CALGARY (Reuters) - Canadian Pacific Railway Ltd conceded defeat in a bitter proxy battle with New York activist shareholder William Ackman on Thursday, as top level resignations cleared the way for a management overhaul at the country’s second-biggest railroad.
Chief Executive Fred Green and Chairman John Cleghorn both quit after a boardroom coup, a rarity in Canada’s conservative corporate culture.
Victory burnishes Ackman’s reputation as a tenacious activist investor and paves the way for Hunter Harrison, the hard-hitting former chief executive of rival Canadian National, to take the controls at CP.
“We came in peace, and I‘m delighted to say that we are at peace once again,” said Ackman to a crowd of about 300 people attending CP’s very brief annual meeting in Calgary.
In a now-famous email to CP called “War and Peace,” Ackman in January repeated a request for board seats and a new CEO. The message, which heralded a frosty turn in relations, said: “Let’s avoid having a border skirmish turn into a nuclear winter. Life is too short.”
In an early morning announcement that represented a big climb down from its previous position, CP said Cleghorn, Green and four other directors would not stand for re-election, opening the door to all seven nominees from Ackman’s Pershing Square Capital Management to join its 16-member board.
The railroad had backed 55-year-old Green as CEO, arguing that customers would not like to see a change in management.
“It would be naive for Canadian boards not to look at this very carefully,” said Paul Taylor, Chief Investment Officer of Fundamental Equities at BMO Asset Management Inc and CP shareholder.
Ackman’s win is one of several recent successes for activist hedge funds after proxy battles, including victories for Daniel Loeb’s Third Point LLC at Yahoo Inc, Sweden’s Cevian Capital at Cookson Group Plc, and Carl Icahn at oil refiner CVR Energy Inc.
Pershing, which first revealed its CP investment in October, spent $1.4 billion for a 14.1 percent share of the company. It was CP’s largest shareholder and the driving force for change.
Ackman said CP’s industry-lagging performance can only be turned around under a new CEO, a view that found favor with institutional shareholders and the proxy firms that advise them.
Ackman’s turnaround plan has hinged on Harrison, who is credited with boosting efficiency at CN by cutting costs and pushing employees to make the trains run on time.
“We anticipate that a new CEO will be named within four weeks of the board initiating the search, with Hunter Harrison ultimately selected as the successful candidate,” RBC Capital Markets analyst Walter Spracklin said in a note.
The board named Stephen Tobias, an Ackman nominee to the board and former Norfolk Southern Corp Chief Operating Officer, as interim CEO. Madeleine Paquin, an incumbent director who was re-elected, was named interim board chair.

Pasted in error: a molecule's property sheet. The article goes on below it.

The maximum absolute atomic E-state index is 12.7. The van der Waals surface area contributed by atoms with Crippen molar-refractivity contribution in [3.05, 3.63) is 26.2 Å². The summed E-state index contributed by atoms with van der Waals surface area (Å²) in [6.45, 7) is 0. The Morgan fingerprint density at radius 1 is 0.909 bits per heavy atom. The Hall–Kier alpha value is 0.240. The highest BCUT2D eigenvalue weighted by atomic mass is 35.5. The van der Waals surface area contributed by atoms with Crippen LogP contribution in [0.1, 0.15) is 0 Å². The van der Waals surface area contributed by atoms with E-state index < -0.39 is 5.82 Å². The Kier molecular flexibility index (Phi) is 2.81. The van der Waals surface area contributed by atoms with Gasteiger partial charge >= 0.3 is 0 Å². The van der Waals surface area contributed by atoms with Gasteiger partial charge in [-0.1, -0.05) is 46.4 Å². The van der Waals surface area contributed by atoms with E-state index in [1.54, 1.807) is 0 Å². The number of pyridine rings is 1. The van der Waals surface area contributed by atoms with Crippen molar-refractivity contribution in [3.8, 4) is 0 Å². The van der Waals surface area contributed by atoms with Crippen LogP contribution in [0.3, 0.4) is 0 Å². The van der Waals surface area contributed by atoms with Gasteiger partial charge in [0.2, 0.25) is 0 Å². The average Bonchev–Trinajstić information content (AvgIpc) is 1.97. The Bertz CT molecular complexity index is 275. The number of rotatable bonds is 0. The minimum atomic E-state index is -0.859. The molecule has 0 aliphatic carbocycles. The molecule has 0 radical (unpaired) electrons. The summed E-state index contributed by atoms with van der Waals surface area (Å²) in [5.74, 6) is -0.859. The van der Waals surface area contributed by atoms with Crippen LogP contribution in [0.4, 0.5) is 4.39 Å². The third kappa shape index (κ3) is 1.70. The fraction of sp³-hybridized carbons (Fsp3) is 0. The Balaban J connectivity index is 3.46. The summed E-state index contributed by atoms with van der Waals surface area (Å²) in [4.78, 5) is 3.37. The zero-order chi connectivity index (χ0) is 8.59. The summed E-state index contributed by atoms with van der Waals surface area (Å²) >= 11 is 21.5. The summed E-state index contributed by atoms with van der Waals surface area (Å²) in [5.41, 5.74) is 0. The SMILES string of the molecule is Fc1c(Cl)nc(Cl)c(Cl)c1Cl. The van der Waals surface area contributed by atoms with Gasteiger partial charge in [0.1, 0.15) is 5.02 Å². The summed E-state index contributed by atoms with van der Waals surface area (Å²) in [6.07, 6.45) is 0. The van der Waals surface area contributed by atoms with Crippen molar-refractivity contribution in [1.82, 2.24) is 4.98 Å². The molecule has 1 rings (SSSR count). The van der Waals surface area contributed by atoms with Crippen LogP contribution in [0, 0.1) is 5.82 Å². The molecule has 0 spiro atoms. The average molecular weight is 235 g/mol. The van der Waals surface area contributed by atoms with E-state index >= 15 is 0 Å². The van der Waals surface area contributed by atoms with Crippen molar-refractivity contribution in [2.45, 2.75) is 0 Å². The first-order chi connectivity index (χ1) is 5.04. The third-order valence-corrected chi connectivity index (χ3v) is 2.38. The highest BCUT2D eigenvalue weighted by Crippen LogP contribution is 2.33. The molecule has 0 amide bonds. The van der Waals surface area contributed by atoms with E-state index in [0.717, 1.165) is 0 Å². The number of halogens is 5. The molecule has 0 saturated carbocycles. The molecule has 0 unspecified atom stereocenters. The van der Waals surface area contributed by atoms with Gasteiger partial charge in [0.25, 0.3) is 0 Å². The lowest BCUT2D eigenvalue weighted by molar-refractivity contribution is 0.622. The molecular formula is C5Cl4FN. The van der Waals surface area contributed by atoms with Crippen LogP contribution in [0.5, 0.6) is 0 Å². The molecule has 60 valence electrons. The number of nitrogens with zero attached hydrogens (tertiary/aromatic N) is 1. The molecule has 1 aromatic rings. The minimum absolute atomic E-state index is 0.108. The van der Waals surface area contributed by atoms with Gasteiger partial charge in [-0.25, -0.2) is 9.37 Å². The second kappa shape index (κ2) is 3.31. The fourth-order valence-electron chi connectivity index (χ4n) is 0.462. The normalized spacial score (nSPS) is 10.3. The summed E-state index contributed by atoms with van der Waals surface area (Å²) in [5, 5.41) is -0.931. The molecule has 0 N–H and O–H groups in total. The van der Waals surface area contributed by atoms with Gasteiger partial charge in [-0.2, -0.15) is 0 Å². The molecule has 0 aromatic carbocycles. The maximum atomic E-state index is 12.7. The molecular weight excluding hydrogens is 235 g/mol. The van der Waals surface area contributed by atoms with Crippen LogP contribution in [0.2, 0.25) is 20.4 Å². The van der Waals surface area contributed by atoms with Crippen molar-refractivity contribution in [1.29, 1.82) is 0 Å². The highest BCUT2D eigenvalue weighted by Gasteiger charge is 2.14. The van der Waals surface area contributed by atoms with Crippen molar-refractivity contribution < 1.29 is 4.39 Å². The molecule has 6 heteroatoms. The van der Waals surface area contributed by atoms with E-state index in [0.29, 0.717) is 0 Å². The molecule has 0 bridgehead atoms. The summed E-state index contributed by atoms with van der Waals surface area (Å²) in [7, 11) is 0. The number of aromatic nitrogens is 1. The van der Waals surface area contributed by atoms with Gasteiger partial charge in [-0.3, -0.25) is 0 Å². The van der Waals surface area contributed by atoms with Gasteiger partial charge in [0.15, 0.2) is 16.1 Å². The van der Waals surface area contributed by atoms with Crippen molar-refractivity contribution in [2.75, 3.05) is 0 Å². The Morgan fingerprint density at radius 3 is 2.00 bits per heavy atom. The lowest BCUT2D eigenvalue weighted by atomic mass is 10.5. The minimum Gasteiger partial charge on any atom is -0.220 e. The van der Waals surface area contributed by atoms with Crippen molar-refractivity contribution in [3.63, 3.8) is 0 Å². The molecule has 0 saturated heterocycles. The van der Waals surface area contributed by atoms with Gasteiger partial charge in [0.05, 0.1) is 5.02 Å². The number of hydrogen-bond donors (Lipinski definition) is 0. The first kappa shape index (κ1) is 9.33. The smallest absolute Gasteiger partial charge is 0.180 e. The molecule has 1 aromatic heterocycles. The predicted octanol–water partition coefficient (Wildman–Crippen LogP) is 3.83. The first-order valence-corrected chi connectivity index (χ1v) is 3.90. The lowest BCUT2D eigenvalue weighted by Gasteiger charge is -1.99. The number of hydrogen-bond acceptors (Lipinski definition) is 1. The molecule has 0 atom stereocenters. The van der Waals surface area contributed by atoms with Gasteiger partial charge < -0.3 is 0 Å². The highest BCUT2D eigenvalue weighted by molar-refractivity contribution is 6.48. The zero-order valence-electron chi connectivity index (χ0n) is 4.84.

After meeting for several hours, the new board also said it had appointed a search committee to identify a permanent CEO.
Founded in the 1880’s to link Canada from coast to coast, CP reinvented itself as a pure railroad a decade ago, spinning off operations that included hotels, coal and shipping.
But its operating ratio, a key industry barometer that measures efficiency, has lagged CN since the mid-1990s.
In the first quarter CP’s operating ratio was 80.1 percent, while CN’s was 66.2 percent. The lower the number, the better the railroad’s performance.
Outgoing chairman Cleghorn, who cordially shook hands with Ackman, wished the new board success.
“We’ve got to have two strong railroads in this country,” he said. “All of us on the board believe Canadian Pacific has a bright future and I am confident that the new board will move forward in a constructive way on behalf of all stakeholders.”
Barclays analyst Brandon Oglenski raised his rating on CP shares to “overweight” from “equalweight,” noting the chance to “nearly double” its earnings base.
“CP does trade near the top of railroad valuations, but with meaningful earnings growth potential, we see significant value in the company’s shares,” he said. He raised his price target on CP shares to $93 from $81.
CP shares added 73 Canadian cents, or 1 percent, to C$76.59 on Thursday afternoon, about 60 percent higher than on September 22, the day before Ackman started buying shares in the railway.
But not everyone welcomed the news of a new CEO. Brian Lancaster, a member of the Teamsters union who has worked at CP for 30 years, said job security was a concern.
“We’re not much better off with Hunter Harrison,” he said before the meeting started. “At CN, there was a lot of discontent amongst employees. No one wants to be in fear of losing his job.”
CP’s new management faces a possible showdown with one of its unions as early as next week. A union representing about 5,000 workers, including conductors and traffic controllers, is in a legal strike position from May 23.
CP, which has put part of the blame for its lackluster operations on the steep Rocky Mountain grades its trains must climb and the region’s frequent avalanches, insists it is on the comeback trail.
It touted quarterly results in April as proof that its improvement plan was on track, but shareholders were not swayed, even as profit quadrupled and operations improved.
Ackman, who ruled out compromise, had won support from several large shareholders and three proxy advisory firms, whose advice to large institutional investors typically influences shareholder votes for or against management.
Ackman will not have control over the 16-member board, but his seven-member slate provides the clout he needs to push for a management change.
($1= $1.01 Canadian)
Additional reporting by Euan Rocha and Allison Martell in Toronto, Writing by Susan Taylor; Editing by Janet Guttsman and Frank McGurty